This is the multi-page printable view of this section. Click here to print.

Return to the regular view of this page.

Customize Bare Metal

Customizing EKS Anywhere on Bare Metal

1 - Customize HookOS for EKS Anywhere on Bare Metal

Customizing HookOS for EKS Anywhere on Bare Metal

To network boot bare metal machines in EKS Anywhere clusters, machines acquire a kernel and initial ramdisk that is referred to as HookOS. A default HookOS is provided when you create an EKS Anywhere cluster. However, there may be cases where you want and/or need to customize the default HookOS, such as to add drivers required to boot your particular type of hardware.

The following procedure describes how to customize and build HookOS. For more information on Tinkerbell’s HookOS Installation Environment, see the Tinkerbell Hook repo .

System requirements

  • >= 2G memory
  • >= 4 CPU cores # the more cores the better for kernel building.
  • >= 20G disk space


Be sure to install all the following dependencies.

  • jq
  • envsubst
  • pigz
  • docker
  • curl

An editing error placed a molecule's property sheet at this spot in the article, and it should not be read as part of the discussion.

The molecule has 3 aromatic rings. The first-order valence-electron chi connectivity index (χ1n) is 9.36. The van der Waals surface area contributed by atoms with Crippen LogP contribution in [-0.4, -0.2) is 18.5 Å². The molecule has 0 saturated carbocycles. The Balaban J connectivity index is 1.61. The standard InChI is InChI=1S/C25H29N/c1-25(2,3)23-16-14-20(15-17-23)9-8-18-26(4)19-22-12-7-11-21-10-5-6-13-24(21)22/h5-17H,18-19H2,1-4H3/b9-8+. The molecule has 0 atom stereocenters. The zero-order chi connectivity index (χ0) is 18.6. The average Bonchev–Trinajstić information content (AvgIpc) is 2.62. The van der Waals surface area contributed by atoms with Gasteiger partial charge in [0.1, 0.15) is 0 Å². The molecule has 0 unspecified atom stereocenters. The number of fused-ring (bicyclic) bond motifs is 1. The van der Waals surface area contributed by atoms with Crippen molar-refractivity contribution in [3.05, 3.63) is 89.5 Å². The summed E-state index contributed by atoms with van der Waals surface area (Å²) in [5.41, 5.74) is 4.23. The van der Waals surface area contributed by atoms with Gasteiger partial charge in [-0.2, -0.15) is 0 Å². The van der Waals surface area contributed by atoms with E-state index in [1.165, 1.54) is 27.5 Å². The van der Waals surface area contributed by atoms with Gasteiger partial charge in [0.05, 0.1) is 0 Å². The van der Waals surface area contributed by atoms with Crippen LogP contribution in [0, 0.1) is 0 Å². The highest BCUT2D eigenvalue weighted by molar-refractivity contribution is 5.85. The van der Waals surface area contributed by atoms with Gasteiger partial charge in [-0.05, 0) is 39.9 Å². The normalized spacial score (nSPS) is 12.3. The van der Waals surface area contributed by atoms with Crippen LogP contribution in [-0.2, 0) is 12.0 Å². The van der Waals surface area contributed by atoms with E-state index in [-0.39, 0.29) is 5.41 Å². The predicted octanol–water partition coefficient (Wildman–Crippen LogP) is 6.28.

• bash >= 4.4
  • git
  • findutils
  1. Clone the Hook repo or your fork of that repo:

    git clone
    cd hook/
  2. Run the Linux kernel menuconfig TUI and configuring the kernel as needed. Be sure to save the config before exiting. The result of this step will be a modified kernel configuration file (./kernel/configs/generic-6.6.y-x86_64).

    ./ kernel-config hook-latest-lts-amd64
  3. Build the kernel container image. The result of this step will be a container image. Use docker images to see it.

    ./ kernel hook-latest-lts-amd64
  4. Build the HookOS kernel and initramfs artifacts. The result of this step will be the kernel and initramfs. These files are located at ./out/hook/vmlinuz-latest-lts-x86_64 and ./out/hook/initramfs-latest-lts-x86_64 respectively.

    ./ linuxkit hook-latest-lts-amd64 
  5. Rename the kernel and initramfs files to vmlinuz-x86_64 and initramfs-x86_64 respectively.

    mv ./out/hook/vmlinuz-latest-lts-x86_64 ./out/hook/vmlinuz-x86_64
    mv ./out/hook/initramfs-latest-lts-x86_64 ./out/hook/initramfs-x86_64
  6. To use the kernel (vmlinuz-x86_64) and initial ram disk (initramfs-x86_64) when you build your EKS Anywhere cluster, see the description of the hookImagesURLPath field in your cluster configuration file.

2 - DHCP options for EKS Anywhere

Using your existing DHCP service with EKS Anywhere Bare Metal

In order to facilitate network booting machines, EKS Anywhere bare metal runs its own DHCP server, Boots (a standalone service in the Tinkerbell stack). There can be numerous reasons why you may want to use an existing DHCP service instead of Boots: Security, compliance, access issues, existing layer 2 constraints, existing automation, and so on.